a book. "Sufferance Is the Badge "
in which he analyzes the currents of
contemporary life.
Dr. Sachar's talk will be jointly
sponsored by the foundation, the
local B'nai B'rith lodge andthe Beth
Israel Congregation. The lecture will
be the closing event in the Univer-
sity foundation's nineteenth year of
activities.
'The Devil's D se pe
Will Close Today
The final performance of George
Bernard Shaw's "The Devil's Disci-
ple" will be at 8:30 p.m. today in the
Lydia MendelssohnnTheatre.
The play, presented by Play Pro-
duction, stars Jim Bob stephensi.on
in the title role of Richard Dudreon.
Serene Sheppard appears as Essie.

A grant of $10,000 from the Rocke-
fl Foundation to the University
"ih0i1 i Publit Health will inanee
IIe conerence on Preventive Medi-
eine to be hield September 30 to Octo-
ber 4 in Ann Arbor.
Professors of preventive medicine

'1
1
1
i

from every medical school in the
United States and Canada and repre-.
entatives from nine schools of public
lhalth will attend the five day con-
fejence, under the auspices of the1
Univerity School of Public Health.
The program will consist of two
main subjects. The first two days
will be devoted to the teaching con-
tent and methods of preventive medi-
eine. An attempt will be made to de-
lineate the field of preventive medi-
cine, its points of view and philo-
sophy, with emphasis on clinical,
community and social obligations.
'Tye remainder of the conference
will be devoted to teaching programs
relative to public health and eco-
nomics. Content and method of

teaching public health in medical
school will also be stressed, as well
as the training of medical admin-
istrators at the Graduate level.
According to Dr. Nathan Sinai, the
Rockefeller Foundation has awarded
the grant for the Ann Arbor Con-
ference because they feel the Univer-
sity has done outstanding work in
this comparatively new field.
Dr. Sinai has announced that an
outstanding group of speakers on
both these subjects will be present
at the conference. The list will be
announced at a later date.
CHAS.
HOGAN'S BAGGAGE
Phone 2-1 721
TRUNKS, PARCELS
Bmall Move Jobs
INSURED

MARITIME UNION MEMBERS PARADE-Members of the National
Maritime Union (CIO), bearing placards parade through downtown
Bsoston in a pre-strike demonstration. The NM#J is prepariCg to strike
on June 15.
ROLL-CALL TIE-UP:
Brooks Blocks House Aetion
On Enlisted Men Furlough Pay

WASHINGTON, June 7-(P)-A
gentlemen's agrement blocked house
action today on legislation to pay bil-
lions of dollars to past and present
enlisted men for furlough time they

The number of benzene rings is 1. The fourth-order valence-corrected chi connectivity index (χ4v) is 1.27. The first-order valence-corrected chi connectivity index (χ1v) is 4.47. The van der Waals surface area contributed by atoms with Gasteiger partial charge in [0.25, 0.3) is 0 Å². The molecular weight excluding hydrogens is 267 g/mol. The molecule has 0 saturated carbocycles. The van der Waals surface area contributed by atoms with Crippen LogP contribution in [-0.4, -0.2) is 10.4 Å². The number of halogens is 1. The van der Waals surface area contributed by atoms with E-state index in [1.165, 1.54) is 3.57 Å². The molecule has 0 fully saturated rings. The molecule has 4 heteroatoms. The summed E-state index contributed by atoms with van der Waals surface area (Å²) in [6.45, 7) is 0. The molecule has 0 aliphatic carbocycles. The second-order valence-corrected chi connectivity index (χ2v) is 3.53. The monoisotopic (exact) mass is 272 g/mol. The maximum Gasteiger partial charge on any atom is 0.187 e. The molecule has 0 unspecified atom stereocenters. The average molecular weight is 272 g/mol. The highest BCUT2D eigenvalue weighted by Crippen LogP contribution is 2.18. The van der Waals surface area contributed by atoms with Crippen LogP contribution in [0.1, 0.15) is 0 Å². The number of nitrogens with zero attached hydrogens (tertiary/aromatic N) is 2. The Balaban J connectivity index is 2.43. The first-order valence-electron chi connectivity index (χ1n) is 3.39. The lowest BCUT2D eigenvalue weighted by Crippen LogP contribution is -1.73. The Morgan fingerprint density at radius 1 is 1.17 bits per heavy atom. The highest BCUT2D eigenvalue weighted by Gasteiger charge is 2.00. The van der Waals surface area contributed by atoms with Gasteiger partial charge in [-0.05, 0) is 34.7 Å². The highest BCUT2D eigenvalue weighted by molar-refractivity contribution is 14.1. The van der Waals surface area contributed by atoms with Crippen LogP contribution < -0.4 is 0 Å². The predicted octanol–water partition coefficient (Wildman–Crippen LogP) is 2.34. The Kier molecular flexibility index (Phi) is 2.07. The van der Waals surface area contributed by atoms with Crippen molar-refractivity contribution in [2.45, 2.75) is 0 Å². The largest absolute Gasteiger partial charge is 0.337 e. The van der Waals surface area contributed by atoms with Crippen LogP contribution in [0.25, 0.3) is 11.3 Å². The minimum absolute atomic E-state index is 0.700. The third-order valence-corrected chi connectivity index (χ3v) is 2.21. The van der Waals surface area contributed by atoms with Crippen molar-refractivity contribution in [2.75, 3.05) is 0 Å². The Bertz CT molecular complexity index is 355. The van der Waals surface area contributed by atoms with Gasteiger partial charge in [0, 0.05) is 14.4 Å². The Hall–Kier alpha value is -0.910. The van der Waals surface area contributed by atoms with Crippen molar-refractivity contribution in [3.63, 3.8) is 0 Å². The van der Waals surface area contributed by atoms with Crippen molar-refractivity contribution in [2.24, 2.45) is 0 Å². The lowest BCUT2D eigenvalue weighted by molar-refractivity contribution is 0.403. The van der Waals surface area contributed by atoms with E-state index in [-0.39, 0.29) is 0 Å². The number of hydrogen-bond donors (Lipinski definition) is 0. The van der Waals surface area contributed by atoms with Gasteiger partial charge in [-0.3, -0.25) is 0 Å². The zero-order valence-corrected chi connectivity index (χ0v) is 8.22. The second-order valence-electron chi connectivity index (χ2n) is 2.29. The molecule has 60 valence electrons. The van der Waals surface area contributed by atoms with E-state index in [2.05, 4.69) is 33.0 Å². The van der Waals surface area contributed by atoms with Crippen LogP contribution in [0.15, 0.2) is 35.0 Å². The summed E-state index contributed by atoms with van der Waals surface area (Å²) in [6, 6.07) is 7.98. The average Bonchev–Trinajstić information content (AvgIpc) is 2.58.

didn't get while in service.
The agreement, entered into by
party leaders earlier in the week to
protect absent members, provided
that there would be no roll-call votes
today.
The House was all set to pass the
so-called terminal pay bill by a thun-
derous voice vote, no opposition hav-
ing developed during two hours of
debate. But Rep. Brooks (Dem., Cal.),
insisted on a roll-call vote on which
the members are recorded individ-
ually.
He declined to withdraw his de-

Rockefeller Foundation Provides
Funds for Medieine Conference

mand after Speaker Rayhurn called
attention to the no-roll-call agree-
ment, and the Iloue finally ad-
journed,
The action left the hill unfinished
business for next Tuesday,
The pending legislation provides
for lump cash paymernts at the time
of discharge for enlisted personnel
of all the arme.}d serviices who did not-
get furlo-ughs to which they were en-
titled.

THE WORLD'S MOST HON0RE0 W A T C H
WINNER OF10OWorld's
Fair Grand Prizes, ,
28 Gold Medals ,
and more honors
accuracy than any
other timepiece.
LOW ON CASH?
10 PER CENT COMMISSION
for selling subscriptions to the
SUMMER EDITION
of the Michigan Daily.
CONTACT JANET CORK, 2-4514
or
DAILY BUSINESS OFFICE, 23-24-1

STUDENTS

STAYING FOR THE SUMMER SESSION?

Work be-

r

wommmmWww"W'd

YELLOW CAB

BAGGAGE and
TRANSFER
Authorized Railway Transfer
Phone 4244

tween semesters! Student help is needed during the
Alumni Victory Reunion. Start after your last exam,
June 18-19, or before. Work available until June 23rd
or June 30th. Jobs for both men and women students
at good hourly pay.
PART TIME WORK also available during Summer
Session, July I to August 23, 1946.
Apply: Manager's office, Michigan Union, Ph. 2-4431.

III

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i ft S eaion 3 Ji ereĀ® FATHIEBS DAY"... THE GRADUATE . . . THE JUNE WED
FROM THE MOST COMPLETE STO CK OF HOOKS IN T HE CITY YOUR EVERY GIFT NEED CAN RE FOUND
A World To Win - Upton Sinclair...........$3.00 Starling of the White House - Thomas Sugrue...3.00
Wake of Red Witch - Garland Roark ....... . .2.75 My Three Years with Eisenhower - Capt. Butcher. 5.00
Torrents of Spring - Robert Payne............ 2.75 The Associated Press News Annual.............4.00
The Bulwark - Theodore Dreiser ............2.75 Burma Surgeon Returns - Gordon Seagrove. .... 3.00
Detroit Is My Home Town - Malcolm Bingay. . .3.75 A Few Brass Tacks - Louis Bromfield...........2.75
Last Chapter - Ernie Pyle..................2.50 Impressario - S. Hurok and Ruth Goode........ 3.00
FOUNTAIN PENS............... . LEATIHER GOODS ............. GIFT STATIONERY
e e"a t . e